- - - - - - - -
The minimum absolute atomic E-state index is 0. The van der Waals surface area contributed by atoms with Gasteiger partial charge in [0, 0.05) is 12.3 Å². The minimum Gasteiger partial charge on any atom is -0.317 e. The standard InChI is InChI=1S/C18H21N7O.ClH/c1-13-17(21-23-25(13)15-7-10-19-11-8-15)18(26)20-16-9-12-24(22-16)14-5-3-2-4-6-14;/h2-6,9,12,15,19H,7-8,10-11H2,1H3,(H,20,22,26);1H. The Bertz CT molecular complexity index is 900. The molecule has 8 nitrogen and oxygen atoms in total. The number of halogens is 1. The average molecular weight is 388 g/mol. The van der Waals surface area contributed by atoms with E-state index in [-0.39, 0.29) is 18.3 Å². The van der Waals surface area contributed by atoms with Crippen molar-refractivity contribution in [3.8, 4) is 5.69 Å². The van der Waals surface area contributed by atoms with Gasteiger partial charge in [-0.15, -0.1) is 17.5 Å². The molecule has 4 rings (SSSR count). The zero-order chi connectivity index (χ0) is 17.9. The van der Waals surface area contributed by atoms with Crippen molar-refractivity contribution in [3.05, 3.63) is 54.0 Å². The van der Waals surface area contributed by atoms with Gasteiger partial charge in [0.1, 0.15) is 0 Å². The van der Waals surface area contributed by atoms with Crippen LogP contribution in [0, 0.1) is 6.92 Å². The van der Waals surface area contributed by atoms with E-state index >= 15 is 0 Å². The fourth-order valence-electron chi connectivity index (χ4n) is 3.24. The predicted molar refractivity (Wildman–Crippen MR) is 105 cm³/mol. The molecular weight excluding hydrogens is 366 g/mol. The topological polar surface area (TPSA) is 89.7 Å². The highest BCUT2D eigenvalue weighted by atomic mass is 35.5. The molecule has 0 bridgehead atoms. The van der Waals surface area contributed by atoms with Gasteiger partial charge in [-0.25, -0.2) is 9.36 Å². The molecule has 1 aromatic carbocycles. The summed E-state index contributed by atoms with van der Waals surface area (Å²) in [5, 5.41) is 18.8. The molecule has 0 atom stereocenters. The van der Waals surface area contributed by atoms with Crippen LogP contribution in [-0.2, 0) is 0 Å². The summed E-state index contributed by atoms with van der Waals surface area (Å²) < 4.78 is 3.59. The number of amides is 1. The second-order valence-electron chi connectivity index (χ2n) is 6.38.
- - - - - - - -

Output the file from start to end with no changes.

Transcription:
The minimum absolute atomic E-state index is 0. The van der Waals surface area contributed by atoms with Gasteiger partial charge in [0, 0.05) is 12.3 Å². The minimum Gasteiger partial charge on any atom is -0.317 e. The standard InChI is InChI=1S/C18H21N7O.ClH/c1-13-17(21-23-25(13)15-7-10-19-11-8-15)18(26)20-16-9-12-24(22-16)14-5-3-2-4-6-14;/h2-6,9,12,15,19H,7-8,10-11H2,1H3,(H,20,22,26);1H. The Bertz CT molecular complexity index is 900. The molecule has 8 nitrogen and oxygen atoms in total. The number of halogens is 1. The average molecular weight is 388 g/mol. The van der Waals surface area contributed by atoms with E-state index in [-0.39, 0.29) is 18.3 Å². The van der Waals surface area contributed by atoms with Crippen molar-refractivity contribution in [3.8, 4) is 5.69 Å². The van der Waals surface area contributed by atoms with Gasteiger partial charge in [-0.15, -0.1) is 17.5 Å². The molecule has 4 rings (SSSR count). The zero-order chi connectivity index (χ0) is 17.9. The van der Waals surface area contributed by atoms with Crippen molar-refractivity contribution in [3.05, 3.63) is 54.0 Å². The van der Waals surface area contributed by atoms with Gasteiger partial charge in [0.1, 0.15) is 0 Å². The van der Waals surface area contributed by atoms with Crippen LogP contribution in [0, 0.1) is 6.92 Å². The van der Waals surface area contributed by atoms with E-state index >= 15 is 0 Å². The fourth-order valence-electron chi connectivity index (χ4n) is 3.24. The predicted molar refractivity (Wildman–Crippen MR) is 105 cm³/mol. The molecular weight excluding hydrogens is 366 g/mol. The topological polar surface area (TPSA) is 89.7 Å². The highest BCUT2D eigenvalue weighted by atomic mass is 35.5. The molecule has 0 bridgehead atoms. The van der Waals surface area contributed by atoms with Gasteiger partial charge in [-0.25, -0.2) is 9.36 Å². The molecule has 1 aromatic carbocycles. The summed E-state index contributed by atoms with van der Waals surface area (Å²) in [5, 5.41) is 18.8. The molecule has 0 atom stereocenters. The van der Waals surface area contributed by atoms with Crippen LogP contribution in [-0.2, 0) is 0 Å². The summed E-state index contributed by atoms with van der Waals surface area (Å²) < 4.78 is 3.59. The number of amides is 1. The second-order valence-electron chi connectivity index (χ2n) is 6.38.